We all know the story of Bell Pottinger, the scurrilous British public relations firm that worked for the Chilean fascist leader Augusto Pinochet, former British prime minister Margaret Thatcher and a host of dictators before offering its services to Zuma and the Guptas. But for most readers Harber’s relevation that criminal networks, state intelligence and former apartheid intelligence agents were working together to shape the media narrative will be new and shocking information
The Gupta Leaks
The story Harber tells comes to its narrative climax with the story of the Gupta Leaks. There is a lot of new and often fascinating information here. Again, not everyone is portrayed positively. Magda Wierzycka, a billionaire who initially offered to fund the leaked emails project, comes across as a reckless narcissist.
The Gupta Leaks were a hugely important and welcome development. But this part of Harber’s story will make some readers uncomfortable. He cannot be accused of seeing state capture in racial terms. Bell Pottinger, white journalists at the Sunday Times such as the now disgraced Stephan Hofstatter, and corporates like accounting firm KPMG are all as firmly in his sights as Zuma and the Guptas. But while some names have been changed, it does seem that the project that developed to secure and report on the Gupta Leaks emails was a white project and a project of white people who, mostly, are very much in the mainstream. These are not people renowned for their political commitment to a genuinely radical transformation of society.
It goes without saying that the kleptocracy Zuma and the Guptas established had catastrophic consequences for our society, and that the already worst off were the worst affected. The leaking of the Gupta emails was clearly a positive development. But it is troubling that, at this point in our history, it was a group of white people, mostly men, who made such a decisive intervention into the public sphere.
When Zuma and his allies said they were under attack from the white media, they were not entirely wrong. To be clear, Zuma and the Guptas are scurrilous individuals who have wreaked havoc on our society. There can be no equivocation on this. But it is not unproblematic that certain media networks, projects and publications remain so overwhelmingly dominated by white men. Harber notes this, but does not fully explore it.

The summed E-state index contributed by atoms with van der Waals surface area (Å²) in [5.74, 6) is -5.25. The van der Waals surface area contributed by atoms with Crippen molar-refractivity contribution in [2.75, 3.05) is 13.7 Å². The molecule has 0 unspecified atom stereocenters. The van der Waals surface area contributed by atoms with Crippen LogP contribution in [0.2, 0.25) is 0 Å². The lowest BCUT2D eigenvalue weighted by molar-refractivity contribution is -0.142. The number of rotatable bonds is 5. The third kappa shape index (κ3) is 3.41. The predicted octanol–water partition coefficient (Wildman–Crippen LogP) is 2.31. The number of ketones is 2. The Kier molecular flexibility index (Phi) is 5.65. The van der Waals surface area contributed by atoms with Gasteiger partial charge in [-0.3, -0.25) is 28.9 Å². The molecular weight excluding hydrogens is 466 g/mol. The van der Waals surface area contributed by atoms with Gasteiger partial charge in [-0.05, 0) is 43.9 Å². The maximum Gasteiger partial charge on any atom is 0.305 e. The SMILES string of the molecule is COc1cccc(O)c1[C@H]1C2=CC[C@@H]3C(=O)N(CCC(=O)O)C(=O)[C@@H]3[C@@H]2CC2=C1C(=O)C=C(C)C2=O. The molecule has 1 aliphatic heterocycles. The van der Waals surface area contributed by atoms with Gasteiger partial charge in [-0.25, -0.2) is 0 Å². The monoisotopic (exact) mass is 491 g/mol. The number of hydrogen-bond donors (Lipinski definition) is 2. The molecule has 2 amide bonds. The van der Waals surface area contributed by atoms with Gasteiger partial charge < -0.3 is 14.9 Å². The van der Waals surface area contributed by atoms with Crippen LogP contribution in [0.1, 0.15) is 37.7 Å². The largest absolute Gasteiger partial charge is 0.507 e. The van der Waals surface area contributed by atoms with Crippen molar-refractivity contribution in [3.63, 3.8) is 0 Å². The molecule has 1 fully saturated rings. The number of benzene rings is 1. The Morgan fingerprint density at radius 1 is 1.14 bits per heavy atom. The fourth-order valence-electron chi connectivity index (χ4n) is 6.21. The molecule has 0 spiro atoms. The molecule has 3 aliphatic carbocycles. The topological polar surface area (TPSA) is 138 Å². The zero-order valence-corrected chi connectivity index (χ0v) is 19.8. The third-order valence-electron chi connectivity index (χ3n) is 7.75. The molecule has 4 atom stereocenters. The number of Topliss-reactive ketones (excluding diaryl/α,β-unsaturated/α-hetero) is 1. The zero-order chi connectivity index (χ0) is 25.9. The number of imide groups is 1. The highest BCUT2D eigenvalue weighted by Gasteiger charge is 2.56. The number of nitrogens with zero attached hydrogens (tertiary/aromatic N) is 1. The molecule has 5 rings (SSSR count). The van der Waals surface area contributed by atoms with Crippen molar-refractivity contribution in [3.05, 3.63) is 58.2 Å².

A number of other questions arise from So, For the Record. One is that the intersection between criminal and intelligence networks to slander critics of the state is a much wider phenomenon than the high-profile incidents discussed in the book. Grassroots activists, academics and trade unionists have all been subject to public slander that, as in the cases described, is often circulated by “dossiers”, “reports” and the like that mix a few facts with fabrication. It would be useful if other writers could extend the rigour with which Harber investigates the investigative team at the Sunday Times to other cases of intelligence-driven slander.
It is also important to note that it is not only the Sunday Times that has been compromised. Many smaller and regional newspapers have also been exploited by being lobbied to publish fabricated information about critics of the state. The academy has been compromised too. It would be useful if Harber’s excellent investigation into the Sunday Times were expanded to develop a wider understanding of how fabrication and personal slander were weaponised during the Zuma years.
Another question that arises is what could be a way forward to develop a credible media. It is clear that the model of print publications supported by advertising is dead. This model always had serious limitations, because it had to pander to advertisers and the audiences they wanted to reach. But it also produced great work, especially when papers were supported by subscriptions from readers, sometimes through organised support from members of trade unions and other popular organisations.
The desperate attempt by the Sunday Times to keep this model going ended in a disastrous collapse in the publication’s credibility. But the donor-funded model also has limitations. Such media is often extremely interested in issues such as state corruption while implicitly holding conservative positions on questions like economics and remaining silent on matters such as state repression of grassroots activists or imperialism. The reader-supported model has an obvious limit insofar as it inexorably leads to publications focusing on pleasing an elite audience. A new model is urgently needed.
Harber has written a gripping and important book. It is an essential read for anyone who wants to understand the often shocking ways in which a corrupt and authoritarian political class effectively manipulated the public sphere.